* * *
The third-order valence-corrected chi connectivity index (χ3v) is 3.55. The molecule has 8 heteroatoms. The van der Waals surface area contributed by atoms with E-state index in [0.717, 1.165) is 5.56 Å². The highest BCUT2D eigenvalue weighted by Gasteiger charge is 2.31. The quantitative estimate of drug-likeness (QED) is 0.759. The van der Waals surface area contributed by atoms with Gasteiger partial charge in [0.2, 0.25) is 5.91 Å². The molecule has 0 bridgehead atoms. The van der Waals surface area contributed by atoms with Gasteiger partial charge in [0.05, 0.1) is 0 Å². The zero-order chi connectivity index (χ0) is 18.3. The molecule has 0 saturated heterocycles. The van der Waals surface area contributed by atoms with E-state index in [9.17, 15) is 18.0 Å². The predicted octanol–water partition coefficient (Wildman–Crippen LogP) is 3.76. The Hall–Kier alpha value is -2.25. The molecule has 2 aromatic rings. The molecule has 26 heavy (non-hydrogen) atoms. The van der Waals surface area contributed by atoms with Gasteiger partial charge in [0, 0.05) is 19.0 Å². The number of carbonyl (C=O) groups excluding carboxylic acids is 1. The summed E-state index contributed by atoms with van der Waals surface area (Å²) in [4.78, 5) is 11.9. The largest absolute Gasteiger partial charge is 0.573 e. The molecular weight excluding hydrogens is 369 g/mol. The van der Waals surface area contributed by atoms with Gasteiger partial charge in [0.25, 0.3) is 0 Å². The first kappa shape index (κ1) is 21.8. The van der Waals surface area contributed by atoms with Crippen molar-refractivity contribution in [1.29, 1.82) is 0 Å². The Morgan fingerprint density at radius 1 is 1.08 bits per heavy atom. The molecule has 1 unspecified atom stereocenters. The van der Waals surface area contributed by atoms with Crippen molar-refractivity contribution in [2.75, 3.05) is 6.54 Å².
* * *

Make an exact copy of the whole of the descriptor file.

The third-order valence-corrected chi connectivity index (χ3v) is 3.55. The molecule has 8 heteroatoms. The van der Waals surface area contributed by atoms with E-state index in [0.717, 1.165) is 5.56 Å². The highest BCUT2D eigenvalue weighted by Gasteiger charge is 2.31. The quantitative estimate of drug-likeness (QED) is 0.759. The van der Waals surface area contributed by atoms with Gasteiger partial charge in [0.2, 0.25) is 5.91 Å². The molecule has 0 bridgehead atoms. The van der Waals surface area contributed by atoms with Gasteiger partial charge in [0.05, 0.1) is 0 Å². The zero-order chi connectivity index (χ0) is 18.3. The molecule has 0 saturated heterocycles. The van der Waals surface area contributed by atoms with E-state index in [9.17, 15) is 18.0 Å². The predicted octanol–water partition coefficient (Wildman–Crippen LogP) is 3.76. The Hall–Kier alpha value is -2.25. The molecule has 2 aromatic rings. The molecule has 26 heavy (non-hydrogen) atoms. The van der Waals surface area contributed by atoms with Gasteiger partial charge in [0, 0.05) is 19.0 Å². The number of carbonyl (C=O) groups excluding carboxylic acids is 1. The summed E-state index contributed by atoms with van der Waals surface area (Å²) in [4.78, 5) is 11.9. The largest absolute Gasteiger partial charge is 0.573 e. The molecular weight excluding hydrogens is 369 g/mol. The van der Waals surface area contributed by atoms with Gasteiger partial charge in [0.25, 0.3) is 0 Å². The first kappa shape index (κ1) is 21.8. The van der Waals surface area contributed by atoms with Crippen molar-refractivity contribution in [1.29, 1.82) is 0 Å². The Morgan fingerprint density at radius 1 is 1.08 bits per heavy atom. The molecule has 1 unspecified atom stereocenters. The van der Waals surface area contributed by atoms with Crippen molar-refractivity contribution in [2.75, 3.05) is 6.54 Å².